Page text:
THERE are some who argue that schools would be much better off if local councils were removed from education altogether. Cut out the middleman, go for direct funding, they say. They are wrong.
The attractions of such a system are understandable. The Government regularly criticises local councils for failing to increase their spending in line with increased central funding or for failing to "delegate" funding to schools. The councils counter that they have been spending way above Government expectations on education for many years and that they have to cope with conflicting demands on their finances, as well as the ever-present threat of budget-capping. And some councils are unhappy that they are much less well-funded than others.
Caught in the middle of this argument are teachers and parents. They want a better, more comprehensible system which enables them to see what funding their schools receive and who is making the decisions. But direct grants are not the answer.
For a start, such a system would involve a huge, new bureaucracy. The Government could not run 25,000 schools directly from Whitehall. It would require a new bureaucratic structure to provide the support that schools need to provide for children with special needs, school transport and help and advice for teachers and parents. A new national bureaucracy to follow the example of the National Health Service? Not an attractive prospect.
Local councils have a vital role in supporting schools. They don't all do it as well as they should. But the weaker ones will improve and many do first-rate jobs. On Government figures, councils spend less than 2 per cent of schools budgets on central administration. And local taxpayers contribute pound;6 billion a year to the education service. The right answer must be to help all councils to be their best, rather than invent a whole new structure.
One alternative to doing away with local authorities is to keep them, but impose more central control. Advocates of this approach suggest the Government should ringfence the money it allocates for education. This would deprive councils of the right to dip in or add to the cash earmarked for education depending on local needs.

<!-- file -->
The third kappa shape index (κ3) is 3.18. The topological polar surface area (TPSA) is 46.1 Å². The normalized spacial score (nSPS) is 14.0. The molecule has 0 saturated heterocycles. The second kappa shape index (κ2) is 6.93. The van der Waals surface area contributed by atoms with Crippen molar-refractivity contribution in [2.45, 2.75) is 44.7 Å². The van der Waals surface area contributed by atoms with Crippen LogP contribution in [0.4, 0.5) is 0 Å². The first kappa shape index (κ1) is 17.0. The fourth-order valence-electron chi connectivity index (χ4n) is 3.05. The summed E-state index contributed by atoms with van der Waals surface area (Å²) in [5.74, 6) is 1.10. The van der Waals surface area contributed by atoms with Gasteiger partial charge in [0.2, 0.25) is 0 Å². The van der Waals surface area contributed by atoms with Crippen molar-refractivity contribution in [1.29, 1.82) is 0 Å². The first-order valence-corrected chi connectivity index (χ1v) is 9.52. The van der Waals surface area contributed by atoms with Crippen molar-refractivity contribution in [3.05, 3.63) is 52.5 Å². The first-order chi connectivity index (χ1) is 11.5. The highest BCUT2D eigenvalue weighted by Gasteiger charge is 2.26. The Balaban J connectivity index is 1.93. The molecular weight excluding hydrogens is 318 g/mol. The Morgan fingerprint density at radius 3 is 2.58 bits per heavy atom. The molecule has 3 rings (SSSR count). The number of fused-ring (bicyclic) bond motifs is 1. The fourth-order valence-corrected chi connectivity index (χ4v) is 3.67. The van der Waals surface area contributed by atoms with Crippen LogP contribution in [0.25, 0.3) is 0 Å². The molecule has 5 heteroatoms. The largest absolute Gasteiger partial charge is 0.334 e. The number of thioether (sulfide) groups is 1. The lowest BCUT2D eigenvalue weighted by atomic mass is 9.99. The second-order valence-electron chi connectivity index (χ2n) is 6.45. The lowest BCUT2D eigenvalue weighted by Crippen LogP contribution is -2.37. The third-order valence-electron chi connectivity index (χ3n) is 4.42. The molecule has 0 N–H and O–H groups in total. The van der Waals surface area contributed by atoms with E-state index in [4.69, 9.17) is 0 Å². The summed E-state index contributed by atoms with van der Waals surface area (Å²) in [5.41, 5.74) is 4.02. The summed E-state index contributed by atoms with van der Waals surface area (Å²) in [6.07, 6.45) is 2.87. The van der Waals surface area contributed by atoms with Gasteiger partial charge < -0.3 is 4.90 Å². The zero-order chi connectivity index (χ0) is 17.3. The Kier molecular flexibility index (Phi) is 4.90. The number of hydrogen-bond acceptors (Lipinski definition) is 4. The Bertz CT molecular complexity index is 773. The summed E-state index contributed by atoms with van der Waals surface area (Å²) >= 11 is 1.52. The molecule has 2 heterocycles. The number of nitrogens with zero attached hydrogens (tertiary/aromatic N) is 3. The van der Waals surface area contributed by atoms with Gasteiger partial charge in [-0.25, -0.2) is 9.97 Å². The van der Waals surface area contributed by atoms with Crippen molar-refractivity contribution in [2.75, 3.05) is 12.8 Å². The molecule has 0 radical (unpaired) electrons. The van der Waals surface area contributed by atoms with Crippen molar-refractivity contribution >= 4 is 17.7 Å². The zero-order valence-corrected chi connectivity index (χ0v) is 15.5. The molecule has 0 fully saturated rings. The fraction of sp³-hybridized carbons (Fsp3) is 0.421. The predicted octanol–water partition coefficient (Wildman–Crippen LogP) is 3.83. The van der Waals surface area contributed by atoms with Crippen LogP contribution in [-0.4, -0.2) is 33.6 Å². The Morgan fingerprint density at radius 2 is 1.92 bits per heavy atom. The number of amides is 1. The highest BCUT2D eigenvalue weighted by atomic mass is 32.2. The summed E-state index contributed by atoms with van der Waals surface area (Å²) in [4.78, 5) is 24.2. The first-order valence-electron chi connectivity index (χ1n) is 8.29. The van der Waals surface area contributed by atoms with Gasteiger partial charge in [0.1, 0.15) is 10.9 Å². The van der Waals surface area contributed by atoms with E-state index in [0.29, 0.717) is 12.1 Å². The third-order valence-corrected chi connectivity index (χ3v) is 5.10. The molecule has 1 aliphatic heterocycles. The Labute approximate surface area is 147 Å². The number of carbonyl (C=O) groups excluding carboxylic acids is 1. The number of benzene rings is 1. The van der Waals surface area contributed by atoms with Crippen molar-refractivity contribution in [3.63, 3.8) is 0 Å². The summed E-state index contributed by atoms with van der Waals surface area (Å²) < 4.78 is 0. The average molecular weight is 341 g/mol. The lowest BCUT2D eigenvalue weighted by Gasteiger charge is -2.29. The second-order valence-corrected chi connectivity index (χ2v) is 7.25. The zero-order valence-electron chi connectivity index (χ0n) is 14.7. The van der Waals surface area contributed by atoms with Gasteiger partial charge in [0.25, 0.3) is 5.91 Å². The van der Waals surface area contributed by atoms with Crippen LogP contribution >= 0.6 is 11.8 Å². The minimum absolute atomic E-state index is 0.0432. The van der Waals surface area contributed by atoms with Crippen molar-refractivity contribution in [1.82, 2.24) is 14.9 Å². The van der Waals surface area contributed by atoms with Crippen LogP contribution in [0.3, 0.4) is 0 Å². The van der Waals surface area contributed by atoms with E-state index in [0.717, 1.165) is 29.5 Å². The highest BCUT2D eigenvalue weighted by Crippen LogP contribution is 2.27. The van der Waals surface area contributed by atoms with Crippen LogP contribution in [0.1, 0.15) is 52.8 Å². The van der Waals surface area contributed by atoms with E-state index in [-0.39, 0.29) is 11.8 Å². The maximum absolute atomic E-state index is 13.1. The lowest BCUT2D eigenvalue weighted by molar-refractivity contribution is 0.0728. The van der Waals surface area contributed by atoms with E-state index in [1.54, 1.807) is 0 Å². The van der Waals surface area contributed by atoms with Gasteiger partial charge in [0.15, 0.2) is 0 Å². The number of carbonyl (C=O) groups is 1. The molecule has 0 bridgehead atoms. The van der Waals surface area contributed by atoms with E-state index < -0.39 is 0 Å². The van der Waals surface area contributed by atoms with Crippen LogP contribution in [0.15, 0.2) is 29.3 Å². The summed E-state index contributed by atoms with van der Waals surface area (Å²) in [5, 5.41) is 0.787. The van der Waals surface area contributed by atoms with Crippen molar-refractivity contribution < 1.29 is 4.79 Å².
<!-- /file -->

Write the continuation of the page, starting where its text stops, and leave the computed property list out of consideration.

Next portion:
Those who propose this forget that local government has spent more on education than the Government's assessment (the Standard Spending Assessment) for many years, in total, nearly pound;4bn ore since 199495. So if the last government had imposed ring-fenced spending, education services would have lost pound;4bn.
The present Government has been relatively generous to education. It may be that if ring-fencing were introduced now, schools would not lose out. But there would still be other major disadvantages.
First, service for schoools would be cut off from the rest of local services; it would for councils to deal with local circumstances in a "joined-up" way.
The quality of learning does not just depend on what happens in schools, it also depends on meeting the wider needs of children who might be in care, living in poor housing or having difficulty getting to school. That means integrating education, social services, housing and transport policies, not cutting them off from each other.
The second big danger of ring-fencing is that other government departments would want their spending ring-fenced too: social services, libraries, trading standards, environmental health, transport - and so it would go on.
We would have a series of separate spending programmes controlled from Whitehall, with no capacity to make connections between them at local level.
The result would be disastrous for local democracy. It would also be very bad for education. Local councils must retain their discretion to make spending decisions that reflect local needs.
Local discretion should, however, be exercised on a more transparent basis than it is now.
Authorities need to be open about what is spent on schools and what goes on central council services, and where the boundary lies.
The Local Government Association is keen to explore David Blunkett's idea of distributing funding to local councils on the basis of a minimum entitlement per schoolchild, adjusted for factors such as social deprivation and sparsity in rural areas.
Councils would decide whether the needs of some schools justified any reallocation at local level - and parents and teachers could see what decisions were taken and by whom.
We expect this and other ideas to be explored in the local government finance Green Paper to be published later in the summer.
We will be happy to work on them in partnership with ministers and officials.
But we will resist those who advocate a more centralised system and the new bureaucracy that would entail. There are other, better ways to create a more effective and transparent system and to improve the education our children receive.
Sir Jeremy Beecham is the chairman of the Local Government Association